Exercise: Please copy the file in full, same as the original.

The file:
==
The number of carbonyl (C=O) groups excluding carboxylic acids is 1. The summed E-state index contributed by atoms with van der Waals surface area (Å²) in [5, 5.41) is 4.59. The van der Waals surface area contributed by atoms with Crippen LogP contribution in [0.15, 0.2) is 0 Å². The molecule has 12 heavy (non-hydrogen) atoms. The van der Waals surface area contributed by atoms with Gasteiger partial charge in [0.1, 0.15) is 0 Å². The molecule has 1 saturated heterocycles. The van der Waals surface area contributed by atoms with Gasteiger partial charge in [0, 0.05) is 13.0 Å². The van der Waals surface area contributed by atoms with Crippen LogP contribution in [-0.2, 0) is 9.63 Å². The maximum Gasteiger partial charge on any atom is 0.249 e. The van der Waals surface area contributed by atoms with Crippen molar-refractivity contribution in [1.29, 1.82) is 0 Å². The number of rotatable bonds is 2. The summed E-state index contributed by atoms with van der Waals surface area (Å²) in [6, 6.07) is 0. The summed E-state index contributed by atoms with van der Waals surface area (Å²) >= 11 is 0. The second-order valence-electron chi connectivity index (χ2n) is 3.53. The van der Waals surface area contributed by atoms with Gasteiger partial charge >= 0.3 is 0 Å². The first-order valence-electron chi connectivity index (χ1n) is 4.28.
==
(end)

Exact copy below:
The number of carbonyl (C=O) groups excluding carboxylic acids is 1. The summed E-state index contributed by atoms with van der Waals surface area (Å²) in [5, 5.41) is 4.59. The van der Waals surface area contributed by atoms with Crippen LogP contribution in [0.15, 0.2) is 0 Å². The molecule has 12 heavy (non-hydrogen) atoms. The van der Waals surface area contributed by atoms with Gasteiger partial charge in [0.1, 0.15) is 0 Å². The molecule has 1 saturated heterocycles. The van der Waals surface area contributed by atoms with Gasteiger partial charge in [0, 0.05) is 13.0 Å². The van der Waals surface area contributed by atoms with Crippen LogP contribution in [-0.2, 0) is 9.63 Å². The maximum Gasteiger partial charge on any atom is 0.249 e. The van der Waals surface area contributed by atoms with Crippen molar-refractivity contribution in [1.29, 1.82) is 0 Å². The number of rotatable bonds is 2. The summed E-state index contributed by atoms with van der Waals surface area (Å²) in [6, 6.07) is 0. The summed E-state index contributed by atoms with van der Waals surface area (Å²) >= 11 is 0. The second-order valence-electron chi connectivity index (χ2n) is 3.53. The van der Waals surface area contributed by atoms with Gasteiger partial charge >= 0.3 is 0 Å². The first-order valence-electron chi connectivity index (χ1n) is 4.28.